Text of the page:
The decline of America is real this time, says Foreign Policy magazine. If you only knew one thing, then the fact that the US empire has gone into decline would be it. The decline of an empire is a sign of bad things to come, like war. The Congressional Budget Offfice says the US could face a European-style debt crisis.
Both Russia and China are under threat of revolution. Russia has moved to a pre-collapse state similar to the one that occurred right before the collapse of the Soviet Union in 1991. The return of Putin to power is one reason that Russians are starting to leave the country in droves. The exodus is so large, “it’s comparable in numbers to the outrush in the wake of the Bolshevik Revolution.”
China is “In Danger” of collapse according to the 2011 Failed Sates Index.
Why would anybody want to start a nuclear war? Because they think war is inevitable anyway, and waiting will mean a much more unfavorable outcome. For example, both Russia and China are very worried about the missile defense system in the West. It is surrounding both Russia and China. Initially, it will not be much of a threat, but later it could potentially neutralize much of their second-strike capability if upgraded.
The rise of China almost certainly means conflict with America. There is a good chance this conflict will lead to war. Historically, when an empire runs into conflict with a rising power, then war has occurred 6 out of 7 times.
Let us not forget that China and Japan are on a collision course over the Senkaku Islands in the East China Sea. This is happening right now. Also, a few months ago it was China on a collision course with the Philippines. In each case there was concern that the US might get into a war with China. This would quickly escalate into a nuclear war.
Empire Rivalries in History
Will the rise of China lead to war with the US?
Great power rivalries in history:
1. Spain versus Holland in the 16th century. [War]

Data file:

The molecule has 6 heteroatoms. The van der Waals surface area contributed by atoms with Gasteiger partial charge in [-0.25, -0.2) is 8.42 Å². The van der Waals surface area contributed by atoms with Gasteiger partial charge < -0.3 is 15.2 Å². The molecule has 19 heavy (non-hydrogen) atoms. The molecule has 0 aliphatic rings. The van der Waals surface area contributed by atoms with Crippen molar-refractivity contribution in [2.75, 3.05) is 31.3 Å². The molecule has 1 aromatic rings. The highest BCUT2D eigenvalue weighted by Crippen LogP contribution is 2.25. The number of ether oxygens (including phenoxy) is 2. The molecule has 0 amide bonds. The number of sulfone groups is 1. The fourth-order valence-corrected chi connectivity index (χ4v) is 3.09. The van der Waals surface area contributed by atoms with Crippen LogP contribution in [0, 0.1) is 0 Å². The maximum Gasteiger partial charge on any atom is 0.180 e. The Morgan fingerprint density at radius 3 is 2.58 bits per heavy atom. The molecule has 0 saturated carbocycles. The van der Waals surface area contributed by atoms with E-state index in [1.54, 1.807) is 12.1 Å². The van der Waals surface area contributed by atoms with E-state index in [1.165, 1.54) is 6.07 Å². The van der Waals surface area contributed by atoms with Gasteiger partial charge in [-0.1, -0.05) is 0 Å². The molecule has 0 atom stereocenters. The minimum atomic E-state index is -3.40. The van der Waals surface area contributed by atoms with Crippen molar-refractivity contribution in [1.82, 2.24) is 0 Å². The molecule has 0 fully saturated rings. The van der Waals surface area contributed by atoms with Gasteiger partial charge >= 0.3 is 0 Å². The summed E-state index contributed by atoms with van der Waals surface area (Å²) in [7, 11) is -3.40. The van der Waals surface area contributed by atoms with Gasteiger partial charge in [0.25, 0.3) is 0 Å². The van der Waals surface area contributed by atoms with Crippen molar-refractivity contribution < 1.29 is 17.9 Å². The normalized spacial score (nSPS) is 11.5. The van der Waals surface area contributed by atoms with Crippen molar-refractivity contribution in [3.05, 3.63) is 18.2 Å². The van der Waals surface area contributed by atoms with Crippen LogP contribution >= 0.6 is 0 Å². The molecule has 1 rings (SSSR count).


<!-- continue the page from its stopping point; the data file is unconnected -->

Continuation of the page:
2. Holland versus England in the 17th century. [War]
3. Britain versus France in both the 18th and 19th centuries. [War]
4. France and Britain versus Germany in the 20th century. [War]
5. Germany versus Russia in 1914. [War]
6. Germany versus Russia (Soviet Union) in 1941. [War]
7. Soviet Union versus the US and its allies in the Cold War after 1945. [No War]
When an empire runs into conflict with a rising power, the probability of war is 6 out of 7. Conflict and war can be avoided when both parties are democratic like America vs. Britain, which resulted in no great power rivalry.
The US runs into a crisis period every 80 to 100 years according to “The Fourth Turning“. In 2005 we entered another 20 year crisis period. “Winter’s Coming for the Boomers” is an article that discusses the theories in “The Fourth Turning”. Each new crisis period is due to the impact of crises on the generations over an 80 to 100 year period. Each new generation increasingly forgets the lessons from the past. Since smaller collapses (recessions and wars) tend to be suppressed, eventually the country must experience a large crisis. You can read more stories here.
The next section explains why the future moves in cycles.
Looking into the Future
As any society moves one day into the future it is heavily influenced by history. History being all the prior days that people can remember. History provides a feedback loop for each new day. Events of each new day pile on all the prior days and provide the influence for yet another day.
It turns out that a lot of systems move into the future in the same way. For example, forests, sandpiles, earth movement, financial markets, societies and more. These types of systems exhibit Self-Organizing Criticality (SOC). They automatically go from a stable state to an unstable without any help. Then they just collapse.
If you track the collapses of forests (fires), sandpiles, financial markets, earthquakes, wars and attacks within wars, they all follow the power law distribution. Count the number of collapses of a given size within a given period, and plot the results on a log-graph. You will get an almost perfectly straight line. For example, a plot of attacks within wars is a straight line with a slope of -2.5.
What happens to a forest if you try really hard to put out every fire – you suppress all collapses? Eventually the forest builds up to a pre-collapse state that is so big that the next fire will be unstoppable.
The forest never stops growing and expanding. Because the system never stops, suppressing a collapse means that the future builds on an unstable base.
Suppressing collapses in forests, sandpiles, economies or societies (war) produces the same result – bigger collapses. Suppressing collapses makes the system unstable and prone to bigger collapses. Eventuality the system will experience a collapse so large that it is unstoppable. The policies of most countries is to suppress economic collapses (recessions). This explains why the West is in trouble now, and why China will soon be in big trouble.